Hemet/San Jacinto Democratic Action Group rallies for health care

Photo by Melissa Diaz Hernandez / The Valley Chronicle
Attendees rally for health care on June 3.

■ Melissa Diaz Hernandez / Reporter

The Democratic Action Group rallied for health care at the corner of Sanderson and Florida Avenues on June 3 waiving signs emblazoned with such slogans as, “Health Care – Not Health Can’t,” and “Keep health-care affordable.”
“Protests nationwide in the next few weeks are critical to show members of Congress that many Americans do not support the House version of the new Health-Care bill,” said Hemet/San Jacinto Democratic Action Group Chair Donna Viola.
The bill made it through the House with Congressman Raul Ruiz, M.D. (D-CA) voting against it. In an interview with ABC News in May, Ruiz adamantly stated that “People do die if they don’t have access to the health care that they need, and that’s what’s missing in this.”

51 million could become uninsured by 2026
The Congressional Budget Office (CBO) and Joint Committee on Taxation (JCT) estimate that, in 2018, 14 million more people would be uninsured under H.R. 1628 than under current law. According to the CBO and JCT, “The increase in the number of uninsured people relative to the number projected under current law would reach 19 million in 2020 and 23 million in 2026. In 2026, an estimated 51 million people under age 65 would be uninsured, compared with 28 million who would lack insurance that year under current law. Under the legislation, a few million of those people would use tax credits to purchase policies that would not cover major medical risks.”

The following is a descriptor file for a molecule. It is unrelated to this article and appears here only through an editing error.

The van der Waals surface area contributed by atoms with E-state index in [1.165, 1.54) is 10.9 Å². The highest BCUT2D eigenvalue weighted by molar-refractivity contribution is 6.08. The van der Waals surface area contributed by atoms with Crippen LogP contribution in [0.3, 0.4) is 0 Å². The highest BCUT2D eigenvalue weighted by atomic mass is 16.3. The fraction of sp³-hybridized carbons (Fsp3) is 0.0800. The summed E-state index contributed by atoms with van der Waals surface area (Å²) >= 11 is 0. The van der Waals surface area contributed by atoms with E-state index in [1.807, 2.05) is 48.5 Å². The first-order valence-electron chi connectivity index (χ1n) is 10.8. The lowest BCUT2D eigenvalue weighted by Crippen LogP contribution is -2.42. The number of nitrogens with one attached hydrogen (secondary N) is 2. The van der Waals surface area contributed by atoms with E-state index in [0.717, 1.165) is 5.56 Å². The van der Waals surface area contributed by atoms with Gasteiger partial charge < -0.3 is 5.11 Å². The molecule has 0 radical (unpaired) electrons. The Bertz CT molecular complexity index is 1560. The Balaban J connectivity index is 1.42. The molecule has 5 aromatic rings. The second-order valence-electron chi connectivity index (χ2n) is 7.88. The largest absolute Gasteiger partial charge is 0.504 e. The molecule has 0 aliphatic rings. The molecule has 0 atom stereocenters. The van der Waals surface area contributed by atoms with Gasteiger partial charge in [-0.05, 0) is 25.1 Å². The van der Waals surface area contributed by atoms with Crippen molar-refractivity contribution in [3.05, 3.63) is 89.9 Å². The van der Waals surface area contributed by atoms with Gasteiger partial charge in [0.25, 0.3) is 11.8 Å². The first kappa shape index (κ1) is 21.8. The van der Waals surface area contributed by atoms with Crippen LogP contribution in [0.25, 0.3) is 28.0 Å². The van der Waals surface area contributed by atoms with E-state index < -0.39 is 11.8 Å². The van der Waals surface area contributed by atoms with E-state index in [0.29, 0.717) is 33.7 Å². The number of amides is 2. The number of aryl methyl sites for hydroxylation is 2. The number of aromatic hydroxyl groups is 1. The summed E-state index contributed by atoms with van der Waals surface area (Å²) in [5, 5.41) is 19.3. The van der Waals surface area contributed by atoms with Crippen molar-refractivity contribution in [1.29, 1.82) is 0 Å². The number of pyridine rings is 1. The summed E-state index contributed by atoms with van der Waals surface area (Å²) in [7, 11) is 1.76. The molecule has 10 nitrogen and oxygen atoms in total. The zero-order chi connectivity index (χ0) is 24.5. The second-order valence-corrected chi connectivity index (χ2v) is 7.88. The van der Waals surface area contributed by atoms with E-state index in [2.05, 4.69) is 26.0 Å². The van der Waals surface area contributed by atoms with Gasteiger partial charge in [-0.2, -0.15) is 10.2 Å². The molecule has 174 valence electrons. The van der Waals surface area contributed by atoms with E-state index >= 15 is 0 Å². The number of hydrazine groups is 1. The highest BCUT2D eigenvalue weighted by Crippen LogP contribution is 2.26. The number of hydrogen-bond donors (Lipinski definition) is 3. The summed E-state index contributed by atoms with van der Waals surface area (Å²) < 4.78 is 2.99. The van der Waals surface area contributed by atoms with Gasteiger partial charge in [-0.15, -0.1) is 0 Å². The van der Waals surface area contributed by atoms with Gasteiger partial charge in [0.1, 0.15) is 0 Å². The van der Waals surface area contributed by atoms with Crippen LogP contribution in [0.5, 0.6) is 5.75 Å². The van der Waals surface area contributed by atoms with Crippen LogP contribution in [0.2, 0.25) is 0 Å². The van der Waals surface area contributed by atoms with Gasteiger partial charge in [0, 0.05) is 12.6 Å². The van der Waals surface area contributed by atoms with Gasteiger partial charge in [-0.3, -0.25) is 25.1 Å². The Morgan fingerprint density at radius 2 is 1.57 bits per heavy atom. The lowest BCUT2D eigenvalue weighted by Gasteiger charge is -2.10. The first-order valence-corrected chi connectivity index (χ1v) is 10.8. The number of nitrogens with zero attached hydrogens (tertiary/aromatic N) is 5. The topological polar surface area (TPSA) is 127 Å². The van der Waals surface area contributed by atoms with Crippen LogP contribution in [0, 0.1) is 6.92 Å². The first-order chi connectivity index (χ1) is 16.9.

“POTUS’ budget cuts programs that invest in our health and economic security,” stated Dr. Ruiz on Twitter. “We should invest in everyone – not just millionaires and corporations.”

Photo courtesy of Congressional Budget Office
Congressional Budget Office presents net effect of the American Health Care Act of 2017.